Dr. Russell Foster (Figure 1) is the professor of Nuffield Laboratory of Ophthalmology, Head of the Nuffield Laboratory of Ophthalmology and the Sleep and Circadian Neuroscience Institute. Prior to this, Russell was at Imperial College where Russell was Chair of Molecular Neuroscience within the Faculty of Medicine. Russell Foster’s research spans basic and applied circadian and photoreceptor biology.
He received his education at the University of Bristol under the supervision of Professor Sir Brian Follett. From 1988–1995, he was a member of the National Science Foundation Center for Biological Rhythms at the University of Virginia and worked closely with Michael Menaker. In 1995, he returned to the UK and established his group at Imperial College. For his discovery of non-rod, non-cone ocular photoreceptors he has been awarded the Honma prize (Japan), Cogan award (USA), and Zoological Society Scientific & Edride-Green Medals (UK). He is the co-author of “Rhythms of Life” a popular science book on circadian rhythms.
Professor Foster’s research interests range across the neurosciences but with specific interests in circadian, visual and behavioral neuroscience. This work includes a range of molecular, cellular, anatomical and behavioral aspects, as well as addressing the implications for human performance, productivity and health.
We were honored to have an interview with Russell Foster, Professor of Nuffield Laboratory of Ophthalmology, Head of the Nuffield Laboratory of Ophthalmology and the Sleep and Circadian Neuroscience Institute to share his viewpoints about the significance of sleep and the impressive progress in studying melanopsin signalling.
When talked about the significance of sleep and the detriments of sleep deficit, Professor Foster said: “I think the most important to understand is what sleep provides. People think nothing is going on when we sleep, but in fact some areas in brain are more active when we sleep. During sleep the brain is consolidating memory and processing information, so sleep is critical to come up with innovative solution to deal with complex problems. During the sleep the brain is regulating so many other functions in biology, such as clearing toxins from brain to the rest of body and also rebuilding energy reserves. So many abilities to function automatically in day actually depend on a good night of sleep. Therefore, many things will go wrong if we don’t get sufficient sleep. For instance, just after few days lack of sleep, we are more incline to lose attention and fall into pessimistic mood in day”.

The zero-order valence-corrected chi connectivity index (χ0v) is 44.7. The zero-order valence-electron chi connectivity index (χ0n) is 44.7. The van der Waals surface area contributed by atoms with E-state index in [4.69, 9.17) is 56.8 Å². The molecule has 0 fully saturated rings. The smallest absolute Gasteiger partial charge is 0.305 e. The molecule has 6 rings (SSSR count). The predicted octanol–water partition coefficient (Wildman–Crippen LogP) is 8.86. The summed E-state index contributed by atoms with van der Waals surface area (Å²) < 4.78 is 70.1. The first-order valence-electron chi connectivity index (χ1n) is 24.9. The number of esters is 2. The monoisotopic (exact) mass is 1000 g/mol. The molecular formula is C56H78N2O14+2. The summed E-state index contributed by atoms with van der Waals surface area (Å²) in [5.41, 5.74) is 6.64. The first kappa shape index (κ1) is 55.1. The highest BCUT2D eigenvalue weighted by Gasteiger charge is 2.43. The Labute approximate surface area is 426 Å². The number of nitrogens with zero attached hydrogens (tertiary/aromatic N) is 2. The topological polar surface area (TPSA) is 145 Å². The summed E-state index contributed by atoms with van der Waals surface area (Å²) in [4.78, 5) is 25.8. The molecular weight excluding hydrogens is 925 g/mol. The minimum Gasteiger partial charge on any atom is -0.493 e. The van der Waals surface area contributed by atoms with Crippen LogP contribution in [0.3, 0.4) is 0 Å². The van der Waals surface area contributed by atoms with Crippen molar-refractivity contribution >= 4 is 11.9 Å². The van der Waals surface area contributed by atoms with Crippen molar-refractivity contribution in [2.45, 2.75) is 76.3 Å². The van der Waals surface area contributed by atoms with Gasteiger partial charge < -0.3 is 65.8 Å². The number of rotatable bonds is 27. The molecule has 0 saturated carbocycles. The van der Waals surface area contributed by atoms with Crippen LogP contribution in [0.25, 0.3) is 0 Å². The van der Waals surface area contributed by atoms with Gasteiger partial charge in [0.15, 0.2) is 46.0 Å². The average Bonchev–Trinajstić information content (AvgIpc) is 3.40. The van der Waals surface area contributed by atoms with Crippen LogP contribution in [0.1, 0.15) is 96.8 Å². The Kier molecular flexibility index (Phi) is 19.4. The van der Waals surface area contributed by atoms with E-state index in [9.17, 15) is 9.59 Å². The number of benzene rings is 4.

Besides, Professor Foster shared the latest exploration in your lab. “After the discovery of these years, a big push has been tried to understand how the light interacts with molecular clockwork and some very exciting data have emerged recently about exactly what genes turn on and off in response to light and so finally we’re getting understanding how the light exchanges patterns of gene expression, which in turn changes patterns of behavior. But it also turns out to be very interesting, the sleep behavior itself. For example, if you deliberately stay awake, you’ll build up in the brain adenosine and the adenosine will know and feedback to molecular clock and desensitize to clock light. It’s really a fascinating and complex interaction that how light regulars molecular clock”.
For more detail of the interview, please refer to the following video (Figure 2).
- Nowadays, people are under much more stress than previous, would you like to talk about the significance of sleep and how to improve the sleep quality in people?
- What do you think is the most impressive advance in studying melanopsin signalling? Could it provide insight for the clinical practice, such as for the treatment of some diseases?
- Will the sensitivity of melanopsin signalling retrograde as the age increases?
- Would you like to share the latest exploration in your lab?
Conflicts of Interest: The authors have no conflicts of interest to declare.
- Ling N, Xu E. Professor Russell Foster: melanopsin signalling to the molecular clockwork. Asvide 2017;4:376. Available online: http://www.asvide.com/articles/1690
(Science Editors: Nikki Ling, Elaine Xu, AES, firstname.lastname@example.org)
Cite this article as: Ling N, Xu E. Professor Russell Foster: melanopsin signalling to the molecular clockwork. Ann Eye Sci 2017;2:64.